Archives for posts with tag: drones
Queen Bee Closeup

Photo by Claire Woods used under Creative Commons

It may come as a surprise to most people – even experienced beekeepers – that when a queen bee mates with a drone bee from another colony, she is essentially having sex with another queen bee.

Well, perhaps this isn’t 100% accurate, but please let me explain…

To begin, it’s important to understand how drone bees are created. Drones are the male bees of a colony and their only purpose (as far as we know) is to mate with a queen from another colony. Drones hatch from unfertilized eggs. When the queen lays an egg in a cell, she dictates whether it will become a female (worker) bee by fertilizing the egg with sperm she collected on her mating flight. If she doesn’t fertilize the egg, it will become a drone.

Fast forward 24 days, and the unfertilized egg emerges from his cell as a drone bee. Since this drone was created without a “father”, its genetics are made up of 100% of it’s mother’s genes. The drone is a direct product of only the queen.

From this point, when a drone then mates with a queen from another colony on her mating flight, he is depositing sperm that contains the genes of his mother. It’s essentially as if the two queens were mating directly!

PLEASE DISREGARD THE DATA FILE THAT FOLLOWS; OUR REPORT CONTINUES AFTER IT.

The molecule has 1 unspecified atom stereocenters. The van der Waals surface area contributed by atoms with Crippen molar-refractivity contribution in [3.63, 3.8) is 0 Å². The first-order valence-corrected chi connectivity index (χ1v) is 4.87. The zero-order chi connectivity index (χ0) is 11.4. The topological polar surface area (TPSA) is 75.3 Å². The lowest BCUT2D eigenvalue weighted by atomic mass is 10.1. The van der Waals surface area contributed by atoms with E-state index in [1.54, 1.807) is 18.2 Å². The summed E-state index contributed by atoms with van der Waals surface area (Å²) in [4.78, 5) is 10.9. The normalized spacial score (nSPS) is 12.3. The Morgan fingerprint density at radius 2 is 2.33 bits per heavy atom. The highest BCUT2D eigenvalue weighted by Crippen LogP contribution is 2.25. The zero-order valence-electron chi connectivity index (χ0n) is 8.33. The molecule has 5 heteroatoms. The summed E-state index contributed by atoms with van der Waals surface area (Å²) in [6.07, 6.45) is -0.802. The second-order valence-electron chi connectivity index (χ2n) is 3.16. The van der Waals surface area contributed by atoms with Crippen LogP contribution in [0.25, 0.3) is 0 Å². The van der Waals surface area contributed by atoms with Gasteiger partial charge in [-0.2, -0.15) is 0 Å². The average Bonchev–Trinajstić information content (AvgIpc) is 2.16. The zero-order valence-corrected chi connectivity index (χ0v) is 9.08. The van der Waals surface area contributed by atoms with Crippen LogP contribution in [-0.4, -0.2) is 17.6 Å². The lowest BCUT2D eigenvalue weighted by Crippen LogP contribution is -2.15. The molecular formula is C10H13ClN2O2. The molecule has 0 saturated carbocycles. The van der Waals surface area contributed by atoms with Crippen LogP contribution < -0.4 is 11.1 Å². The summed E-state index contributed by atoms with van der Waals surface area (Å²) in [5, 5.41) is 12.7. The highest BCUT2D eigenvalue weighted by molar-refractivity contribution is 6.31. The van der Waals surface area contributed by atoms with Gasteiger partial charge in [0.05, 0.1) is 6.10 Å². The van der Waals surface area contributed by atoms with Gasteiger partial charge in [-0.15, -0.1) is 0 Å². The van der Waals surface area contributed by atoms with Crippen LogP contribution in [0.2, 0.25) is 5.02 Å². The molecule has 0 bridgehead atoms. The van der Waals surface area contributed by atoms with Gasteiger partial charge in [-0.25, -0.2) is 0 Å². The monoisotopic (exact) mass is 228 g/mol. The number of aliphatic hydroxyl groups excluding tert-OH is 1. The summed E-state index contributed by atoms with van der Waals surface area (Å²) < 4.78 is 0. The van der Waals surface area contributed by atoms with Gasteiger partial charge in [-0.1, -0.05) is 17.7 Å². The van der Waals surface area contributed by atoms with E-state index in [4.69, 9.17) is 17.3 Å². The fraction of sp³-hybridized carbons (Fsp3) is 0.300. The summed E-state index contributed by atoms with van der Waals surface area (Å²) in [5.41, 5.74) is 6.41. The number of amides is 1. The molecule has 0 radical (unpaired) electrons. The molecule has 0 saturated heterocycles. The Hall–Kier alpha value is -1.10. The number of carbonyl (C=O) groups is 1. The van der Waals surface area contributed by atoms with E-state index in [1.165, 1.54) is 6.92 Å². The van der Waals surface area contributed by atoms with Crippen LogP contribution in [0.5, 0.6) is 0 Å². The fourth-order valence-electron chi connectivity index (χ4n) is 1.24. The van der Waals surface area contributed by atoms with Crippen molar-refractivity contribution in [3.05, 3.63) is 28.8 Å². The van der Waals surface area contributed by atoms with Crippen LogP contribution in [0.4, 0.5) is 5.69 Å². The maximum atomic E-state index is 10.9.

There’s probably a joke in here somewhere about women ruling the world, but us beekeepers already know that. 😉

As reported today on Time.com, a recent study has shown that honeybees have distinct personalities and that not all bees are cut out for all jobs within the hive. This is not talking about the difference between male bees (Drones) and female bees (Workers), but rather the difference in personalities of individual females.

The research, published in the journal Science gives the example that only about 5% of the colony is cut out for being nest scouts. That means that out of approximately 50,000 bees, only 2,500 are the thrill-seeking bees that will venture out of the hive to scout out new locations to set up a hive. The researchers also published that there are differences in the brains of these thrill-seeking bees compared to the timid bees that would rather stay at home. The more adventurous bees’ brains are stimulated by these risk-taking activities.

To read more about the research, visit the article on Time.com.